Writers can adapt this story however they like, and Giddens and Abels did an especially fine job. They quote from it, don’t make significant alternations – Omar doesn’t get a love interest or escape to freedom at last – yet expand it philosophically, as Omar considers his plight and his duty to Allah.

The composers give most of the simpler melodies to the two dozen members of the Spoleto Festival Chorus, who put them across clearly and emotionally. Elements of folk music do come in, as do north African percussion, and all fit. Two women, not described in the book, counsel Omar along the way: young Julie, sung beautifully by Laquita Mitchell, and mama Fatima (dignified UNC-Greensboro and UNCSA graduate Cheryse McLeod Lewis), who supplies balm.

Yet the show belongs to Jamez (pronounced Jah-MEZZ) McCorkle. Spoleto fans heard him in 2017 as a heartbreaking Lenski in “Eugene Onegin.” Here, hobbling slightly on a boot encasing a damaged ankle, he radiated a powerful if sometimes anguished physical presence and a tenor that sailed out over the big orchestra like a lighthouse beacon above a stormy sea. Though the opera rarely approaches atonality, he gets long stretches of declamatory singing, especially in Act 1, and brings each vividly to life.

He will reportedly tour with the show, which goes to Los Angeles, Chicago, San Francisco and New York before ending up in Chapel Hill. I can hardly imagine “Omar” without him, though if the opera has a long life – and this one might – he’ll have to pass the torch.

Karim Sulayman and Coral Dolphin on kneel on stage in a position of prayer in Unholy Wars. Photo by Leigh Webber.
Karim Sulayman and Coral Dolphin in Unholy Wars; photo by Leigh Webber.

In “Unholy Wars,” a worthy idea got short-changed by awkward execution. Lebanese-American Karim Sulayman conceived the idea, assembled the music and sang most of the numbers in a plangent, flexible and sensitive tenor voice. He wanted to look at the way European composers stereotyped Middle Eastern people through opera, especially in works about the Crusades, and challenge our assumptions by giving those characters individuality.

Unfortunately, he chose no composer later than Handel, whose “Lascia ch’io pianga” (the only familiar melody) capped the 70-minute show. That decision made the production monochromatic and finally monotonous – there’s not a single fast-paced section – and simply showing victimized characters as stereotypes does little to make us care about them.

The small pit band at Dock Street Theatre played with taste and restraint, and soprano Raha Mirzadegan and baritone John Taylor Ward supported Sulayman well, especially in the longest excerpt: Monteverdi’s “Il combattimento di Tancredi e Clorinda,” where a Christian crusader loves a Saracen, kills her unknowingly in battle, then baptizes her so she can enter a Christian heaven.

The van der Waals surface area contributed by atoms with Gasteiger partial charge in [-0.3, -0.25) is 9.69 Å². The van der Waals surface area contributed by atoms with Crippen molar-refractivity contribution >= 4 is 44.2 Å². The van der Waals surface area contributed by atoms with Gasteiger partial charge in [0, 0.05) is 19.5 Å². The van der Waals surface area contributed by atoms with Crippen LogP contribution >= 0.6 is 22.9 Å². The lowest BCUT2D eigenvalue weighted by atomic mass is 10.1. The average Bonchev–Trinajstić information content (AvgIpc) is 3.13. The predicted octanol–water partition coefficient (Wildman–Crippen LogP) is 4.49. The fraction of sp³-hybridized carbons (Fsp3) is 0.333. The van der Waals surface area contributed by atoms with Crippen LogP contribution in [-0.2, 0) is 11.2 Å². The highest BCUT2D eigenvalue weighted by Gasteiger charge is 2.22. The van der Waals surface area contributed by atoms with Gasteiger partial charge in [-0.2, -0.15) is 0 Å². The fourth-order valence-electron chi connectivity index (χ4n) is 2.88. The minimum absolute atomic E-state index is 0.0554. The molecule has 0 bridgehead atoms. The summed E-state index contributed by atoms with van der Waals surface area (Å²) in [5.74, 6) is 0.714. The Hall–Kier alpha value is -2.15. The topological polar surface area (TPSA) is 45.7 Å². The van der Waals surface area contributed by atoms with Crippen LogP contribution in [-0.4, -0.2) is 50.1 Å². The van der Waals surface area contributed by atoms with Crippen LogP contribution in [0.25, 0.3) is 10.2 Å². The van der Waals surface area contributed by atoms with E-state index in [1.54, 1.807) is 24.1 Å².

This demise, as slowed-down as the rest of the show, made Suleyman’s point long before the end of the number. Why silent dancer Coral Dolphin slowly writhed around the stage, sometimes washing herself with water and sometimes with sand, I cannot guess.

     

In Spoleto Festival Chamber Music Series, Last Minute Changes Can Be Good News

By Lawrence Toppman

Ever-restless Geoff Nuttall, wearing a brown suit and a sheepish grin, paced the Dock Street Theatre stage before concert No. 4. “I like getting emails from you,” the host of the Bank of America Chamber Music Series told the audience. “A lot of them start out in a nice way: ‘I really enjoy your chamber music programs.’ Then there’s the ‘but.’ They go on, ‘But…I really don’t like contemporary music as much as you do.’

“Well, those of you who don’t like contemporary music will be happy to hear we’re not playing Andy Akiho’s ‘The War Below,’ because Alexi Kenney got COVID, and the piece was too complicated to get another violinist on short notice.” One audience member applauded lustily. “Don’t be mean!” Nuttall said with a laugh. “The good news is, Pedja Musijevic will play C.P.E. Bach’s Sonata in C Minor instead.”

And there, in 30 seconds, you had the perennial attraction of Spoleto Festival USA’s chamber music concerts: humor, a chatty connection between musicians and listeners, spontaneity at every level and the ability to supply an internationally respected artist on short notice. Musijevic played the piano without a score, so he had the Bach in his fingertips, but he did so with only a day’s warning.

I hadn’t gone to Spoleto on a weekday for many years, and the availability of seats at both the 11 a.m. and 1 p.m. concerts surprised me. They’ve traditionally been full on weekends, but the lesser number of midweek tourists and lingering anxiety about COVID during a spike in Charleston thinned the crowd. (The festival continues through June 12.)

I wouldn’t attribute lower sales to Nuttall’s fresh and ingeniously balanced scheduling. The second program I saw exemplified his deft sonic juggling. It began with a slightly reorchestrated Brandenburg Concerto No. 4, where clarinetist Todd Palmer sailed through the prominent solos usually given to a high-pitched trumpet.